Quality of distribution fits

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Description

Calculate goodness of fit for several distributions, plot rank comparison.

Usage

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distLgof(dlf, gofProp, plot = TRUE, progbars = length(dlf$dat) > 200,
  ks = TRUE, weightc = NA, quiet = FALSE, ...)

Arguments

dlf

List as returned by distLfit, containing the elements dat, datname, parameter, gofProp

gofProp

Overrides value in list. Proportion (0:1) of highest values in dat to compute goodness of fit (dist / ecdf) with. This enables to focus on the dist tail

plot

Call distLgofPlot? DEFAULT: TRUE

progbars

Show progress bars for each loop? DEFAULT: TRUE if n > 200

ks

Include ks.test results in dlf$gof? Computing is much faster when FALSE. DEFAULT: TRUE

weightc

Optional: a named vector with custom weights for each distribution. Are internally normalized to sum=1 after removing nonfitted dists. Names must match the parameter names from distLfit. DEFAULT: NA

quiet

Suppress notes? DEFAULT: FALSE

...

Further arguments passed to distLgofPlot

Value

List as explained in extremeStat. The added element is gof,
a data.frame the root mean square error (RMSE) and R squared (R2) for the top gofProp of dat,
if ks=TRUE, the p and D values from a simple ks.test,
as well as weights by three different approaches for each distribution function.
The weights are inverse to RMSE, weight1 for all dists, weight2 places zero weight on the worst function, weight3 on the worst half of functions.

Note

If you get a note in distLgof: NAs removed in CDF ..., this probably means that the support of some of the fitted distributions do not span the whole data range. Instead the outside support regions get NAs that are then detected by rmse and rsquare. I plan to fix this with WHA's new supdist.

Author(s)

Berry Boessenkool, berry-b@gmx.de, Sept 2014 + July 2015

See Also

distLgofPlot, distLfit. More complex estimates of quality of fits: http://chjs.soche.cl/papers/vol4n1_2013/ChJS-04-01-04.pdf

Examples

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library(lmomco)
data(annMax)

# Goodness of Fit is measured by RMSE of cumulated distribution function and ?ecdf
dlf <- distLfit(annMax, cdf=TRUE, nbest=17)
distLplot(dlf, cdf=TRUE, sel=c("wak", "revgum"))
dlf$gof
x <- sort(annMax)
segments(x0=x, y0=plmomco(x, dlf$parameter$revgum), y1=ecdf(annMax)(x), col=2)
segments(x0=x, y0=plmomco(x, dlf$parameter$wak), y1=ecdf(annMax)(x), col=4, lwd=2)
plot(ecdf(annMax), add=TRUE)
# RMSE: root of average of ( errors squared )  ,   errors = line distances

# weights by three different weighting schemes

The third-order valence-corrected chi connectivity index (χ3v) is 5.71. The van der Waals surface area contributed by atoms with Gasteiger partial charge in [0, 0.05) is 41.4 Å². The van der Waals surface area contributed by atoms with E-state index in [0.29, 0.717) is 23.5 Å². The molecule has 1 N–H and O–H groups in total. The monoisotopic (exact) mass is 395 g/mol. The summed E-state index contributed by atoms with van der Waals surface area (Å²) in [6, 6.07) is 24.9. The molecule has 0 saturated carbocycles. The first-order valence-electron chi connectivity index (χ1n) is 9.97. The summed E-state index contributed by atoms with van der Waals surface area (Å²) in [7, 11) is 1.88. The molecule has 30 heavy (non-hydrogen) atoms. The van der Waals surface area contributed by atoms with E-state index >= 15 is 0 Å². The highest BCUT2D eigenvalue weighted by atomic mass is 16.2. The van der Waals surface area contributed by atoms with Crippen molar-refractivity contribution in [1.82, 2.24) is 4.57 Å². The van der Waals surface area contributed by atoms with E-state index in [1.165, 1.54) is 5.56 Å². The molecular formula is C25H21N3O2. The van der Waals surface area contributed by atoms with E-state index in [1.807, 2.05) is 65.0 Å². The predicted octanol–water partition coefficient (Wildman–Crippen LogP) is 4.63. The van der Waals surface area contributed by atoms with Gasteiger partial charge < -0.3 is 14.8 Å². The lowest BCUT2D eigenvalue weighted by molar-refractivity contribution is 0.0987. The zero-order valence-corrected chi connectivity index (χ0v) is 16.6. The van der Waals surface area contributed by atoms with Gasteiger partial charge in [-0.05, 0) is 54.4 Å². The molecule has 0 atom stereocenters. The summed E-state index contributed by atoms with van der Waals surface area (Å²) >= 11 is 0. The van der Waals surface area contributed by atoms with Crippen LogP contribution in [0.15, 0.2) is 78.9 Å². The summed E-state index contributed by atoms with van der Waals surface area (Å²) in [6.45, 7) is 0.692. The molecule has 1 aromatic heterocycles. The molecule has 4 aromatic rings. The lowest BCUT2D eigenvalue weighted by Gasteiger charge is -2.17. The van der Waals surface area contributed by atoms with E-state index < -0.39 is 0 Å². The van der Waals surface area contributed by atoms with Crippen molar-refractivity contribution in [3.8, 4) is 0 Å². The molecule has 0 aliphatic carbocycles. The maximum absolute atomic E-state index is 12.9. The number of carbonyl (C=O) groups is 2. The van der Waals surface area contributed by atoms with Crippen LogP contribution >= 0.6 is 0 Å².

distLgofPlot(dlf, ranks=FALSE, weights=TRUE)
distLgof(dlf, ks=TRUE, plot=FALSE)$gof

# Kolmogorov-Smirnov Tests return slightly different values:
ks.test(annMax, "pnorm", mean(annMax), sd(annMax) )$p.value
ks.test(annMax, "cdfnor", parnor(lmoms(annMax)))$p.value


# GOF: how well do the distributions fit the original data?
pairs(dlf$gof[,1:3]) # measures of goodness of fit are correlated quite well here.
# In the next example, however, we see that it does matter which one is used.

# compare Ranks with different proportions used for GOF
par(mfrow=c(1,2))
distLgofPlot(dlf, weights=FALSE)
d <- distLgof(dlf, gofProp=0.8, plot=TRUE, weights=FALSE)
par(mfrow=c(1,1))


# effect of Proportion of values used to calculate RMSE
dlf100 <- distLfit(annMax, gofProp=1, nbest=19, breaks=10) # the default gofProp: 100%
distLgofPlot(dlf100)

dlf50 <- distLgof(dlf100, gofProp=0.5)
# so revgum, nor and rice do well on the upper half by R2, but bad by RMSE
distLplot(dlf50, breaks=10)
# The red dashed line shows the cut above which the data were used to get R2/rmse

distLplot(dlf=dlf50, cdf=TRUE)
distLplot(dlf=dlf50, selection=c("pe3","wei", "rice", "nor", "revgum"),
          xlim=c(60,120), ylim=c(0.5, 1), cdf=TRUE, col=1)
dlf50$gof

compranks <- function(d)
{
gofProp <- 0.5
x <- sort(annMax, decreasing=TRUE)[  1:(gofProp*length(annMax))  ]
tcdfs <- plmomco(x,dlf50$parameter[[d]])
ecdfs <- ecdf(annMax)(x) # Empirical CDF
# Root Mean Square Error, R squared:
berryFunctions::linReg(tcdfs, ecdfs, lwd=1, pch=16, main=d, digits=5, xlim=c(0.5, 1),
       ylim=c(0.5, 1), pos1="topleft")
abline(a=0,b=1, lty=3)
c(berryFunctions::rmse(tcdfs, ecdfs), berryFunctions::rsquare(tcdfs, ecdfs))
}
dn <- rownames(dlf50$gof)

op <- par(mfrow=c(5,4), mar=rep(1,4), xaxt="n", yaxt="n")
for(i in dn) compranks(i)
par(op)
# so revgum, nor and rice systematically deviate from ECDF.
# RMSE is better to sort by than R2


## Not run:  ## to save CRAN check computing time

# custom weights
cw <- c("gpa"=7, "gev"=3, "wak"=6, "wei"=4, "kap"=3.5, "gum"=3, "ray"=2.1,
        "ln3"=2, "pe3"=2.5, "gno"=4, "gam"=5)
dlf <- distLfit(annMax, plot=FALSE, weightc=cw)
distLgofPlot(dlf, ranks=TRUE)


dev.new()
distLplot(dlf50, cdf=TRUE, sel=c("pe3", "rice", "revgum"), order=T)
x <- sort(annMax, decreasing=TRUE)[  1:(0.5*length(annMax))  ]
tcdfs <- plmomco(x,dlf50$parameter[["revgum"]])
ecdfs <- ecdf(annMax)(x) # Empirical CDF
plot(x, tcdfs, type="o", col=2)
points(x, ecdfs)
dev.new()
linReg(tcdfs, ecdfs, type="o")
abline(a=0,b=1, lty=3)

dev.new(record=TRUE)
for(i in 1:10/10) distLgof(dlf100, gofProp=i, weights=FALSE,
                           main=paste("upper", i*100, "% used for R2"))
# depending on which proportion of the data the GOF is calculated with, different
# distributions are selected to be the 5 best.
dev.off()

## End(Not run) # end dontrun